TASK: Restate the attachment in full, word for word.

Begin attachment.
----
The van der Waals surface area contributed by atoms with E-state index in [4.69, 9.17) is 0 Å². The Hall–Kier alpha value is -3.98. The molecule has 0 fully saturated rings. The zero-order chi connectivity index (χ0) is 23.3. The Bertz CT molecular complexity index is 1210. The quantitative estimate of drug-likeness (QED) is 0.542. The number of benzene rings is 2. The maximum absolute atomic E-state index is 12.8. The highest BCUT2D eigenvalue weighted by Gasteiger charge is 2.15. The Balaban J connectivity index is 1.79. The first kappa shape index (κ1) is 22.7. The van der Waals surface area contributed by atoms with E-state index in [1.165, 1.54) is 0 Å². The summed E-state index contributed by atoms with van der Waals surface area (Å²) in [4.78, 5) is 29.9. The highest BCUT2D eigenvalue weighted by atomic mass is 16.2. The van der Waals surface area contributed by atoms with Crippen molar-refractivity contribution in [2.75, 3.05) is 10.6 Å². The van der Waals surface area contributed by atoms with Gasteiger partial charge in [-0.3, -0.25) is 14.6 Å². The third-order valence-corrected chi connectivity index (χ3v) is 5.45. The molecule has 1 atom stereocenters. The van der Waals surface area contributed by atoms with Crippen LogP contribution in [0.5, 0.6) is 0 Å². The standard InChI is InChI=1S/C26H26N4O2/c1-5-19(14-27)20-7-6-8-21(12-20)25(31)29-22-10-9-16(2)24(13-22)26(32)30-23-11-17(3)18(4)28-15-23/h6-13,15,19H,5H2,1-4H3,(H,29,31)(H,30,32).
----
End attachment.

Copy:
The van der Waals surface area contributed by atoms with E-state index in [4.69, 9.17) is 0 Å². The Hall–Kier alpha value is -3.98. The molecule has 0 fully saturated rings. The zero-order chi connectivity index (χ0) is 23.3. The Bertz CT molecular complexity index is 1210. The quantitative estimate of drug-likeness (QED) is 0.542. The number of benzene rings is 2. The maximum absolute atomic E-state index is 12.8. The highest BCUT2D eigenvalue weighted by Gasteiger charge is 2.15. The Balaban J connectivity index is 1.79. The first kappa shape index (κ1) is 22.7. The van der Waals surface area contributed by atoms with E-state index in [1.165, 1.54) is 0 Å². The summed E-state index contributed by atoms with van der Waals surface area (Å²) in [4.78, 5) is 29.9. The highest BCUT2D eigenvalue weighted by atomic mass is 16.2. The van der Waals surface area contributed by atoms with Crippen molar-refractivity contribution in [2.75, 3.05) is 10.6 Å². The van der Waals surface area contributed by atoms with Gasteiger partial charge in [-0.3, -0.25) is 14.6 Å². The third-order valence-corrected chi connectivity index (χ3v) is 5.45. The molecule has 1 atom stereocenters. The van der Waals surface area contributed by atoms with Crippen LogP contribution in [0.5, 0.6) is 0 Å². The standard InChI is InChI=1S/C26H26N4O2/c1-5-19(14-27)20-7-6-8-21(12-20)25(31)29-22-10-9-16(2)24(13-22)26(32)30-23-11-17(3)18(4)28-15-23/h6-13,15,19H,5H2,1-4H3,(H,29,31)(H,30,32).